The Maine Chapter of the AMC, along with assistance of the Friends of Burnt Meadow Mountains, have recently done some remarkable work to further develop and improve the trail system at Burnt Meadow Mountain and Stone Mountain. Since I had never hiked at this particular location, I decided to drive over to Maine and check it out. It's always such a thrill to experience any hike that is new to me!
The trailhead is located less than 2 miles south of Brownfield, ME on the west side of Rt. 160 about a tenth of mile south of the Public Boat Launch at Burnt Meadow Pond. There are directions at the website for the Friends of Burnt Mountain Meadows (click HERE).
From the trailhead (430 ft elevation), the blue-blazed Burnt Meadow Trail leads you 1.3 miles to the north peak of Burnt Meadow Mountain (1,575 ft elevation). So, when you do the math, that's nearly a 1,200 ft. elevation gain over a relatively short distance of 1.3 miles. Although it isn't a difficult hike, the climb is more than you might expect for a mountain that is just a tad above 1,500 ft!
Also, it should be mentioned that just below the summit, you need to do a scramble up a steep, rocky ledge (see photo below) Again, it isn't overly difficult, but is something good to know beforehand.
|You need to do a scramble up this steep, rocky ledge to reach the top of the mountain|
On your way up to Burnt Meadow Mountain, there are several open ledges which provide views of low-lying mountains in western Maine. Shown below is a typical vista.
|Typical vista from ledges en route to top of Burnt Meadow Mountain's north peak|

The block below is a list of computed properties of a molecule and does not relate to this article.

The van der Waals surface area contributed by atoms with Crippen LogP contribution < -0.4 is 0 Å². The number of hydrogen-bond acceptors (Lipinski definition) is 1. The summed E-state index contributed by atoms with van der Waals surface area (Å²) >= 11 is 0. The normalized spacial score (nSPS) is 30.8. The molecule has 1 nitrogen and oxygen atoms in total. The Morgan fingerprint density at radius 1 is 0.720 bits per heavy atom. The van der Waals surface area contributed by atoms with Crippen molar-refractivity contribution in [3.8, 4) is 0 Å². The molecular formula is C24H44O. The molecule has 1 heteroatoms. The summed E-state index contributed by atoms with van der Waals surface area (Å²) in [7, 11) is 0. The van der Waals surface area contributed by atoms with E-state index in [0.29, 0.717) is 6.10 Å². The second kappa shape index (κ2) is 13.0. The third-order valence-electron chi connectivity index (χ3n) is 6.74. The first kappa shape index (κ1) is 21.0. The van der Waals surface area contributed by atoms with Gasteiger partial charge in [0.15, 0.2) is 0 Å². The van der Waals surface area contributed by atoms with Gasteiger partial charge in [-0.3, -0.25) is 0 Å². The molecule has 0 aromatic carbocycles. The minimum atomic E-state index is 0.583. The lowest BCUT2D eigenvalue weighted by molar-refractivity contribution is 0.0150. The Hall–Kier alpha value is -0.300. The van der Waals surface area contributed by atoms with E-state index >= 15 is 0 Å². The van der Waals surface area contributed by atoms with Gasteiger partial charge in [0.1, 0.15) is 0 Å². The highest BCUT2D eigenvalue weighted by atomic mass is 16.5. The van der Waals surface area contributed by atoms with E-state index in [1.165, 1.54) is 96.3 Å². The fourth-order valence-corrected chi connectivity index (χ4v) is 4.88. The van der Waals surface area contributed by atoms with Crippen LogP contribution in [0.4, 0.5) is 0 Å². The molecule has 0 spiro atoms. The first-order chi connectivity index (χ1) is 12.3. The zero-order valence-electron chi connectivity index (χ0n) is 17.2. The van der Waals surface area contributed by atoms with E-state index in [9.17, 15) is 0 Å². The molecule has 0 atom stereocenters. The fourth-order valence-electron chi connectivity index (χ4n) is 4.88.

Also along the way, there is a spot where you can catch a view of Pleasant Mountain (next photo) which is located about midway between Fryeburg and Bridgton, ME.
|Pleasant Mountain, ME (as viewed from Burnt Mountain Meadow Trail)|
As you ascend, there are ledges which allow you to see your destination, i.e. Burnt Meadow Mountain's north peak (see next photo).
|Trailside view of your destination at Burnt Mountain's north peak|
Upon arrival at the top of Burnt Meadow Mountain, I was surprised at how much it lives up to its namesake. The summit is a broad, and relatively flat space that resembles a meadow that was once burned! Although I don't know this for certain, I presume that the top of this mountain was burned in the Great Fires of 1947 which raged throughout this area. (To read more about the history of Burnt Meadow Mountain, click HERE.)
|Summit of Burnt Meadow Mountain (North Peak)|
From the summit of Burnt Meadow Mountain's north peak, there are particularly nice vistas to the east and to the south. To the west, there are some views of high peaks in New Hampshire, primarily in the Sandwich Range. However, there are better vistas to the west and northwest from various ledges along the Twin Brook Trail.
Using the Twin Brook Trail enables you to do a loop hike. It is unsigned from the summit of Burnt Meadow Mountain. However, you can easily find the trail by heading westward along the summit and turning left onto a pathway near a large cairn. You'll soon see yellow blazes which will guide you on a 2.0 mile trek back to the Burnt Meadow Mountain Trail.